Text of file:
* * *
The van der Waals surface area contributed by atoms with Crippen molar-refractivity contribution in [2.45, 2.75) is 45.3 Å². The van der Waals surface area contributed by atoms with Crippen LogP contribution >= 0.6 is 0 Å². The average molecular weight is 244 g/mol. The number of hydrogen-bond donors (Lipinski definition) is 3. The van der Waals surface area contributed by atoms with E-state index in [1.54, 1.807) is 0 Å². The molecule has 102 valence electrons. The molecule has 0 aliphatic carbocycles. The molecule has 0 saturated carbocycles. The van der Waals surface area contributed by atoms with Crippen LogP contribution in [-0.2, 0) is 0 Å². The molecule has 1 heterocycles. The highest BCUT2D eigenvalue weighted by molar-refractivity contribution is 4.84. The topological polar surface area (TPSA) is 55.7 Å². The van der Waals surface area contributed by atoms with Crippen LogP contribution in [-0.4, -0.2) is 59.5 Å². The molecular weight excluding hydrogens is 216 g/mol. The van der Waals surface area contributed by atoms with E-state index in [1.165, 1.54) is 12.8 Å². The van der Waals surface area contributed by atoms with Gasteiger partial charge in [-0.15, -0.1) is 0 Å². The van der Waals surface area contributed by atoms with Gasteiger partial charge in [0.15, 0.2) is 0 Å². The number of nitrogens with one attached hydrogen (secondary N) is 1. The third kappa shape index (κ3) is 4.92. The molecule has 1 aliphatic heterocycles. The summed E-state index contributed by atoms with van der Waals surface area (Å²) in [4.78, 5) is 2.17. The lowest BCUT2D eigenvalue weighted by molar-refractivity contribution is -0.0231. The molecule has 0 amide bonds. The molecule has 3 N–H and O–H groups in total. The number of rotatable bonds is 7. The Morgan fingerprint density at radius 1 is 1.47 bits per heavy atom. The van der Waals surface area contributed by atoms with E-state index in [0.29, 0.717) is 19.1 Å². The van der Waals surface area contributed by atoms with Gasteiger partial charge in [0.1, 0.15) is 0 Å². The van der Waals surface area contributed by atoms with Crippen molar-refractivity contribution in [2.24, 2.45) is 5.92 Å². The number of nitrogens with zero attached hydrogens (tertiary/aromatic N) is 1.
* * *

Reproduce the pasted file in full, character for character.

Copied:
The van der Waals surface area contributed by atoms with Crippen molar-refractivity contribution in [2.45, 2.75) is 45.3 Å². The van der Waals surface area contributed by atoms with Crippen LogP contribution >= 0.6 is 0 Å². The average molecular weight is 244 g/mol. The number of hydrogen-bond donors (Lipinski definition) is 3. The van der Waals surface area contributed by atoms with E-state index in [1.54, 1.807) is 0 Å². The molecule has 102 valence electrons. The molecule has 0 aliphatic carbocycles. The molecule has 0 saturated carbocycles. The van der Waals surface area contributed by atoms with Crippen LogP contribution in [-0.2, 0) is 0 Å². The molecule has 1 heterocycles. The highest BCUT2D eigenvalue weighted by molar-refractivity contribution is 4.84. The topological polar surface area (TPSA) is 55.7 Å². The van der Waals surface area contributed by atoms with Crippen LogP contribution in [-0.4, -0.2) is 59.5 Å². The molecular weight excluding hydrogens is 216 g/mol. The van der Waals surface area contributed by atoms with E-state index in [1.165, 1.54) is 12.8 Å². The van der Waals surface area contributed by atoms with Gasteiger partial charge in [-0.15, -0.1) is 0 Å². The van der Waals surface area contributed by atoms with Gasteiger partial charge in [0.15, 0.2) is 0 Å². The number of nitrogens with one attached hydrogen (secondary N) is 1. The third kappa shape index (κ3) is 4.92. The molecule has 1 aliphatic heterocycles. The summed E-state index contributed by atoms with van der Waals surface area (Å²) in [4.78, 5) is 2.17. The lowest BCUT2D eigenvalue weighted by molar-refractivity contribution is -0.0231. The molecule has 0 amide bonds. The molecule has 3 N–H and O–H groups in total. The number of rotatable bonds is 7. The Morgan fingerprint density at radius 1 is 1.47 bits per heavy atom. The van der Waals surface area contributed by atoms with E-state index in [0.29, 0.717) is 19.1 Å². The van der Waals surface area contributed by atoms with Gasteiger partial charge in [0.1, 0.15) is 0 Å². The van der Waals surface area contributed by atoms with Crippen molar-refractivity contribution in [2.24, 2.45) is 5.92 Å². The number of nitrogens with zero attached hydrogens (tertiary/aromatic N) is 1.